Isn’t it strange how one child being away can make such a difference to a classroom. A classroom that always seems to function reasonably suddenly becomes an amazing place to be when one child is away. It’s also not always the child you expect either. It’s similar with group work, how changing one child within a group can really alter the whole dynamics. How can one child make such a difference?
Some children seem to be able to have an influence far beyond what you would reasonably expect. Some are in your face and have a sphere of fear that seems to emanate from them giving them a reputation of power. Some who are far quieter, creep in, say a few words, step back and watch for the reaction, slipping, innocently back into the shadows. Some seem perfectly fine in school but then go home, onto their social media sites and leave unpleasant messages for all and sundry to read.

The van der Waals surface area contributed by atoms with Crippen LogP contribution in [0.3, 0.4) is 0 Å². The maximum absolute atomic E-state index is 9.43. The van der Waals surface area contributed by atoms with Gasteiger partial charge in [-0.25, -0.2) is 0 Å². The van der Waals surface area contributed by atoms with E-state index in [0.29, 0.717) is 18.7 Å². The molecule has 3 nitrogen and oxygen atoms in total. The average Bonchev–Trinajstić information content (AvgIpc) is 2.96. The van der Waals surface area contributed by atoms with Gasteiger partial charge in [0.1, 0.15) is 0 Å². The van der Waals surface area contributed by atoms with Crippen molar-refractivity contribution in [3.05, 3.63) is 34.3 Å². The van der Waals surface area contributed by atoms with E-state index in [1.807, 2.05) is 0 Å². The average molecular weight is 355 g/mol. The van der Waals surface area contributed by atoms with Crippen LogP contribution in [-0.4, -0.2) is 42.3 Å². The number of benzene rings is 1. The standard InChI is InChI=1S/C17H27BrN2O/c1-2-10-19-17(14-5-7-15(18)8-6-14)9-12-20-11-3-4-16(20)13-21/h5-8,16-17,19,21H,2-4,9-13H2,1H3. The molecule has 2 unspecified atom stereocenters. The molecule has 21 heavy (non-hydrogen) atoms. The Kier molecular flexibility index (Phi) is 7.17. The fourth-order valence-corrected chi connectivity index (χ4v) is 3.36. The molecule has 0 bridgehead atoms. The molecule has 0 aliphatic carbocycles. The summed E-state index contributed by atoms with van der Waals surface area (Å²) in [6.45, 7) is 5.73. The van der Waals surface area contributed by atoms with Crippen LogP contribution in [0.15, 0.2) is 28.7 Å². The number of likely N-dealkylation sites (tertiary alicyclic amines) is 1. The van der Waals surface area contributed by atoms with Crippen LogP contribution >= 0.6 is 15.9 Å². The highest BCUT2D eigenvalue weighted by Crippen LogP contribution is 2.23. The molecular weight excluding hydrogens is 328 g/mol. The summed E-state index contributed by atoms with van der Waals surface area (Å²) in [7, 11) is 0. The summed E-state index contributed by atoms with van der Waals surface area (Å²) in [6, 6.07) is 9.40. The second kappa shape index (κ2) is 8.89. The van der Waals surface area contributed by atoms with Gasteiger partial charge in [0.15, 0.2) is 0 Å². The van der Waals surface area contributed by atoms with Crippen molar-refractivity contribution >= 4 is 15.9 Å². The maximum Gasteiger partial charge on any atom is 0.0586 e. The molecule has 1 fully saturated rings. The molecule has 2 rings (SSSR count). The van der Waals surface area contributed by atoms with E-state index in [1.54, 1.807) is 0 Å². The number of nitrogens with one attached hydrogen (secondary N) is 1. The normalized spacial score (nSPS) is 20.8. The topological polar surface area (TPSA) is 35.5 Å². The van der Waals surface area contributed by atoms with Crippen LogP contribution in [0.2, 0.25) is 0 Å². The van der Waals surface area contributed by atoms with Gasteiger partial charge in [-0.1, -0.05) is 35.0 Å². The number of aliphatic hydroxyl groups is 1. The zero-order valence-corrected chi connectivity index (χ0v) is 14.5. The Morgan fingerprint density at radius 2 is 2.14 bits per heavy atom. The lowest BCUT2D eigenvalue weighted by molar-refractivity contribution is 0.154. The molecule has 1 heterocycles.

Equally well are those who quietly and effortlessly seem to have a good influence on a group, who seem to have the interpersonal skills to get others to listen and want to work with each other. The differences between the two types can sometimes be slight.
What always amazes me is how charismatic some of the first group of children can be. They have developed these skills and their personality outside of school, whether they have copied the behaviours from those with whom they live or developed them as a survival method I’m not sure.
I’ve worked in schools for a long time now and I certainly don’t have the answers to lots of questions such as “How does one child make such a difference?” – perhaps I should have been an educational psychologist rather than a teacher!